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Absolutely. And while our power grid is better able to hand spotty outages, the public in the U.S. is woefully unprepared, according to this article by Glenn Reynolds, to make it through any more than a day or so without electricity.
And if if our power outages such as those caused by the “derecho” a few weeks back on the east coast, don’t last long, the financial losses from companies being out of business can reach the hundreds of millions.
If a contractor cuts a telecom line with a backhoe bucket, rest assured the telecom is going to sue him for all the lost business, phone traffic, emails, and online commerce. In some cases these fines and lawsuits can run into the millions of dollars. But when the telecoms and power companies insist on stringing their lines among the trees–who gets sued when those come down?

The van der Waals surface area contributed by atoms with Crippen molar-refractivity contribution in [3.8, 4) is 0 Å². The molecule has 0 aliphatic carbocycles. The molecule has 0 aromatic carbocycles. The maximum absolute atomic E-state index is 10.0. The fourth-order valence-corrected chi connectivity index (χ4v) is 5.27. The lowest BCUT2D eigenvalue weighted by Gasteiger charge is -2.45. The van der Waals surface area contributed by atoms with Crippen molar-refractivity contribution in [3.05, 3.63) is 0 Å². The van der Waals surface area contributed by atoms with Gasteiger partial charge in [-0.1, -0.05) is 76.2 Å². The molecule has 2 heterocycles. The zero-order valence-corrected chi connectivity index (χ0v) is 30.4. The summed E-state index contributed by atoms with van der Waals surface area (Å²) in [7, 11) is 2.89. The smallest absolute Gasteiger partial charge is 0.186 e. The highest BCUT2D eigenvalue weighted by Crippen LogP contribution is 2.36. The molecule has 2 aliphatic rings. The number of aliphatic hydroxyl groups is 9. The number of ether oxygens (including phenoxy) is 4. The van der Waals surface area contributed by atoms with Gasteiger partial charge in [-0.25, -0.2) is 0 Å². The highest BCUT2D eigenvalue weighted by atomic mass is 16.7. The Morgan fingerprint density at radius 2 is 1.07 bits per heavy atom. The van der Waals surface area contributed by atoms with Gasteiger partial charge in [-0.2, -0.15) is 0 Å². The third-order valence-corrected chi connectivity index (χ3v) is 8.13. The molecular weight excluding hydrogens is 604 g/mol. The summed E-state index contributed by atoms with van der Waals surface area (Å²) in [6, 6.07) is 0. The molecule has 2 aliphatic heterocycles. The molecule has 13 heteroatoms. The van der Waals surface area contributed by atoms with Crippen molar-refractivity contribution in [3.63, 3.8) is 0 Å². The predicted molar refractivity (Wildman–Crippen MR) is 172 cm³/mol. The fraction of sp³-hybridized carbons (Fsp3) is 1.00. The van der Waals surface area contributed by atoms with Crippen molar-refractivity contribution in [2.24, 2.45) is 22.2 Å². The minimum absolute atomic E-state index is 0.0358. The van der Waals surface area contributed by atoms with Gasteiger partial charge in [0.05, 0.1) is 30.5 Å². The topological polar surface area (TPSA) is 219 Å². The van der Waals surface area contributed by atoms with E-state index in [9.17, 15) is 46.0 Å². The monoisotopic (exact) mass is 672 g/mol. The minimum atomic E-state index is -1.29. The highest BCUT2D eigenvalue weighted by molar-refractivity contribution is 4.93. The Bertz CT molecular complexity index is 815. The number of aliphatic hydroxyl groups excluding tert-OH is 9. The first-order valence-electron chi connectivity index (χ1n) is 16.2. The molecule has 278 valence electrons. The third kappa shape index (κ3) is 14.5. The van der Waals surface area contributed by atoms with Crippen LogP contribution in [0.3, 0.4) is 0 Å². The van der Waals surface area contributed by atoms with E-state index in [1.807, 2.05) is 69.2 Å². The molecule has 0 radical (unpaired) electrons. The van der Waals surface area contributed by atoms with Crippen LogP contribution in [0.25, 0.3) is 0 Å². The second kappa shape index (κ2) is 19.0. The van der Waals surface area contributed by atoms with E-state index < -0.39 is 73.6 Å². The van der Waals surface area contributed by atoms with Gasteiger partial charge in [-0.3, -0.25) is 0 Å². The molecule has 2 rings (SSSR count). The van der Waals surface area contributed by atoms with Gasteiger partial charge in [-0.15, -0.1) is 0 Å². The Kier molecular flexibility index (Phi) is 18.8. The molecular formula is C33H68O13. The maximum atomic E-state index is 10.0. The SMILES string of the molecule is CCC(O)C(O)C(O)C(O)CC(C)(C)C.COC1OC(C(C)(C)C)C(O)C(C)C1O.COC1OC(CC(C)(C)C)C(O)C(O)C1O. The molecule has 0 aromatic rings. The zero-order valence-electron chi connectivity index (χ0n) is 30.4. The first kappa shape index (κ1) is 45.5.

Our electrical grid is fragile. A handful of cites lose power every year. Substations are particulary valuable targets for terrorists since it can take up to two years to manufacturer the kinds of transformers they use. And if you want proof of what a long term lack of infrastruture hardening can do to a city, try New Orleans. Seven years after Hurricane Katrina, more than a quarter of the population has yet to return.
Putting power and telecom lines underground has been debated for years. It’s time to do it, now.